In states like Uttar Pradesh, Jharkhand, Nagaland and Bihar, fewer than 50 percent of rural households have electricity
After completing three years of its stipulated term, the Narendra Modi government has some good results to show, going by the economic and political parameters. Its decision to roll out the new GST regime and the demonetisation drive are the major highlights of its tenure. But there are some key sectors in which the government has underperformed.
Access to electricity was one of the key electoral promises which the government has failed to fulfil. According to its own data, only eight percent of the villages have been electrified out of the 18,452 villages identified for electrification. Only 1,089 villages have achieved household connectivity as of May 25, 2017, according to data available with the power ministry’s Grameen Vidyuktikaran (GARV) dashboard, reported Business Standard.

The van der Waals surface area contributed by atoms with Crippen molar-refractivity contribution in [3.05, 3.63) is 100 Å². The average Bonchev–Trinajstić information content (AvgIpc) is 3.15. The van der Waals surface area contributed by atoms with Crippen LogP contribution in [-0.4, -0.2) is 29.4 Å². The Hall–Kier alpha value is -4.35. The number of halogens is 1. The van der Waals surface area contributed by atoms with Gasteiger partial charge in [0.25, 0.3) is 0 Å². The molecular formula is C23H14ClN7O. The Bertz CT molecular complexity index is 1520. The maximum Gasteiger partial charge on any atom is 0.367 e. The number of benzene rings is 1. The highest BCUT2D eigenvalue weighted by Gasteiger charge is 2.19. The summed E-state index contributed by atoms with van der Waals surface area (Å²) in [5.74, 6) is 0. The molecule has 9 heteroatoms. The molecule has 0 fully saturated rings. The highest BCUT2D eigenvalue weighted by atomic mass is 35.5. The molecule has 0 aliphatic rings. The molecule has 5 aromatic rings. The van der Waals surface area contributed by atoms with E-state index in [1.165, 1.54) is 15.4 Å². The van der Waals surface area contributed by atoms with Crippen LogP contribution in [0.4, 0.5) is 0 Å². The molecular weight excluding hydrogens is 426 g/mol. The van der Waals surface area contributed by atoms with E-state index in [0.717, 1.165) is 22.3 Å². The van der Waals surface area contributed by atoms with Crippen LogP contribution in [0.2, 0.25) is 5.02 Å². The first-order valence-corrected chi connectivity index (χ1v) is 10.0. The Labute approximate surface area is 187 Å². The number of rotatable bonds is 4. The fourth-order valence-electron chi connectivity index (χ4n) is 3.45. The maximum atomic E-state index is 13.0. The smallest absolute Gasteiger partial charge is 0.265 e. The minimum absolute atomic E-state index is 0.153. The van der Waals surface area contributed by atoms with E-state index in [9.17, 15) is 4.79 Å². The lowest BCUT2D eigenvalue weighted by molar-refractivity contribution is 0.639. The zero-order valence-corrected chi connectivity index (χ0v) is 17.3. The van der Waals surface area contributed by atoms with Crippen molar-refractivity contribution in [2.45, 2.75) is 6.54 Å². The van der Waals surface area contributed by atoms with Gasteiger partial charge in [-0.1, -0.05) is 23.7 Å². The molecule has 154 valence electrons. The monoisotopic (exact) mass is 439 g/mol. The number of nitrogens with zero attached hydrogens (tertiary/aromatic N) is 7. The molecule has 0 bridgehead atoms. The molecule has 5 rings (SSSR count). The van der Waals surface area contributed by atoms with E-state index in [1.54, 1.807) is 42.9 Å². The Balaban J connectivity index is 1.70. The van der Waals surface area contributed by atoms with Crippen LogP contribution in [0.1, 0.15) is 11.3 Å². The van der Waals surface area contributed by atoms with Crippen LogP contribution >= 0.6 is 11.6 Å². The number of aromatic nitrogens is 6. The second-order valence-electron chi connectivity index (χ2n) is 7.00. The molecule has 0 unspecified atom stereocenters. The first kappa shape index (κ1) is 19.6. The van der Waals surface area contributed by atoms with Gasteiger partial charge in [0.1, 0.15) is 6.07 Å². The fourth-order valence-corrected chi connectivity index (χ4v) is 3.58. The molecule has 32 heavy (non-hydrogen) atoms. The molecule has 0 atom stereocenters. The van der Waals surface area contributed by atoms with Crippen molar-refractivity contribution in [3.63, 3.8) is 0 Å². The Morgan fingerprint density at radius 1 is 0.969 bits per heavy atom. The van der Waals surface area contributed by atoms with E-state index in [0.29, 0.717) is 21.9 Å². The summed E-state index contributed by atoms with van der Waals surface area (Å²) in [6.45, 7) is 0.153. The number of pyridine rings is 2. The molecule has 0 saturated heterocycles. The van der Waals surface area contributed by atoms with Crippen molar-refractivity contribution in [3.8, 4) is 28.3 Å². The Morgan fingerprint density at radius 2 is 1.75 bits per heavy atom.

Fewer than 50 percent of rural households have electricity in states like Uttar Pradesh, Jharkhand, Nagaland and Bihar. In figures, 25 percent (45 million) of rural households still have no electricity.
In an interview with IndiaSpend, Abhishek Jain, senior programme lead at the Council on Energy, Environment and Water, said, “Two challenges to electrifying households are: One, many poor households cannot afford to pay the upfront cost of connection, which ranges from Rs 2,000 to Rs 3,000 depending on the state, and second, even if they get connections, the supply is far from reliable, so there is no incentive for rural households above the poverty line to connect to the grid.” This is because families below the poverty line get free connections.
The other non-identified key issue which is slowing down India’s investment grade ratings is a difficult business environment in India. According to World Bank, India occupies 130th position in ease of doing business, just above the junk level.
Another failure of the Modi government is in the area of unemployment and creation of jobs. Only 10,000 jobs per month are being created and given the rate of automation, job security, too, has taken a hit.